Unless we kill the death penalty, we are monsters, too
One of the few hopeful outcomes of the 2021 legislative session so far is the progress of AB395, proposed legislation that would place Nevada among the now-majority of states that have abolished the death penalty. The U.S. has been slow to cease the sanctioned killing of its own citizens (joining the likes of Iran, Iraq, China and 52 of our other most favorite governments from around the world) but the dirty deeds are left mostly to the states. The Supreme Court in 1972 did find the death penalty to be unconstitutional, but we couldn’t quite quit our beloved practice and just four years later it was reinstated with some procedural speedbumps.
As you may come to realize, these processes, the form our system takes when deciding who is worthy of an execution, is often (always?) more important than the substance of the decision itself. As the late Justice Antonin Scalia so plainly put it in the Supreme Court’s decision to allow the execution of Troy Davis, a likely innocent man, in 2009, “This Court has never held that the Constitution forbids the execution of a convicted defendant who has had a full and fair trial but is later able to convince a habeas court that he is ‘actually’ innocent.” After all, juries aren’t perfect and thus are bound to get it wrong sometimes, but does that really justify bogging down the courts with appeals from potentially innocent people desperately trying to save their own lives? Come on now. What’s a few people wrongfully put to death for the sake of maintaining a system that works so well for all “the rest” of us. Worth the sacrifice, if we listened to Scalia. And we did. And we do.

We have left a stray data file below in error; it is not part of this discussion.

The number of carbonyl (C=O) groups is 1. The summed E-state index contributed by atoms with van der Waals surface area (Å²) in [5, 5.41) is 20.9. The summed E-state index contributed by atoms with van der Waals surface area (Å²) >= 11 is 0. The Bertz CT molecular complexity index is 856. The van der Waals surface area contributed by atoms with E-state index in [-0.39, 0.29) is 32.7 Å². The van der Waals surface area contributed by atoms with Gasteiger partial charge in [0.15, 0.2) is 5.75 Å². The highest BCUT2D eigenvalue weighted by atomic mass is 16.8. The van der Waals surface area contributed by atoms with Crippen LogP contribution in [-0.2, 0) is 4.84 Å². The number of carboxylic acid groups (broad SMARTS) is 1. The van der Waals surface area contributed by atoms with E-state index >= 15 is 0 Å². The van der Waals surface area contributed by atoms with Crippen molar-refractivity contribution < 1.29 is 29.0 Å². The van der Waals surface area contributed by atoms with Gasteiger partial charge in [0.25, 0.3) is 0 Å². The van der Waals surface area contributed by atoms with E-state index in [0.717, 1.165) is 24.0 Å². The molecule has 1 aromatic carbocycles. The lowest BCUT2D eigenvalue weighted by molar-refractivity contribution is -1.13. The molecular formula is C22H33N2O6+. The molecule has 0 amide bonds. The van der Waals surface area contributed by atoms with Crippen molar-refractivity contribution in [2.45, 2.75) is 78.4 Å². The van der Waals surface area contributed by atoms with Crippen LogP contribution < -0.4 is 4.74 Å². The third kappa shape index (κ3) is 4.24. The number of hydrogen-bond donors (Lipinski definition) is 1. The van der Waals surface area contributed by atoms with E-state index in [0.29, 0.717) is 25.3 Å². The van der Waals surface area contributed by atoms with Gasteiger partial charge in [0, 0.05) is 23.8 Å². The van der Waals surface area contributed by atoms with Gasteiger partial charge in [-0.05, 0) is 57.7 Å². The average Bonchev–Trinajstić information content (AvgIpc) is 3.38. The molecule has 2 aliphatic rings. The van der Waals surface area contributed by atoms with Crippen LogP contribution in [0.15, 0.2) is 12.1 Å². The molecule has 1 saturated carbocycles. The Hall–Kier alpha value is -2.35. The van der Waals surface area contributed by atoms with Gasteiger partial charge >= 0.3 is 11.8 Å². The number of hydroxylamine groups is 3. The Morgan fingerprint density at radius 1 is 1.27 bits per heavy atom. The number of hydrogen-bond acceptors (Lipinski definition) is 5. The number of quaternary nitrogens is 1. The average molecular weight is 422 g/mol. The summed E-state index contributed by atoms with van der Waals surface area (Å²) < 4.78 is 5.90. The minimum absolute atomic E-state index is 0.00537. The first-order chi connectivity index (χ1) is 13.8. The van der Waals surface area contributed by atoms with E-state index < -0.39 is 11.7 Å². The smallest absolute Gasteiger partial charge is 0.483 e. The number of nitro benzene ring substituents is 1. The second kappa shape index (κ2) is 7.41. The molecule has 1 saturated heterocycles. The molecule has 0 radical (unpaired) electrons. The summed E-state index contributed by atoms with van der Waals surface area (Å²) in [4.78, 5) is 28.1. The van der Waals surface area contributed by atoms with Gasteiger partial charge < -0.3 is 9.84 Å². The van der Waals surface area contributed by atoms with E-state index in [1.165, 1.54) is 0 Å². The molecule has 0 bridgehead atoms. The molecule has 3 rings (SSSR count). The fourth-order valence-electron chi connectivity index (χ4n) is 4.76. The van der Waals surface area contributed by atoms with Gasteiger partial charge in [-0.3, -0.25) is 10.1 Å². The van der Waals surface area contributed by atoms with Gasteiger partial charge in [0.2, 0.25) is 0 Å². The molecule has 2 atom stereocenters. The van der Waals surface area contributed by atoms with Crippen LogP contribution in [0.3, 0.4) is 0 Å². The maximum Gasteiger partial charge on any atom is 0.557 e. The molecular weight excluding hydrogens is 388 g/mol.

So what is it that the system is preserving? Punishment serves several purposes, in theory. Iit can be a powerful deterrent to prevent others from committing an unwanted act; it can make a person whole after a violation is committed against them; or it can be, and often is, sought as a form of revenge. Since capital punishment here is pursued only for the most serious crimes (first degree murder, for example) restitution is entirely impossible. No amount or shape of punishment will return a murdered loved one or put a family back together after such a loss. As a deterrent, the death penalty has similarly proven ineffective, with little to no evidence that the threat of the electric chair, lethal injection or firing squad has any positive influence on the homicide rate. What we are left with, then, to address these most heinous of crimes, the worst of our collective nightmares, is retribution; an eye for an eye, your pain for mine.
The desire for revenge, of course, is a basic human response to harm. None of us are immune to its allure when we are wronged, the sense that reciprocating the pain that we are left with will somehow balance us, set us straight. Turns out it’s also cultural, and that Americans are more likely to seek revenge when we feel that our rights have been violated, citing a need for catharsis, a return to fairness, that we feel has been compromised.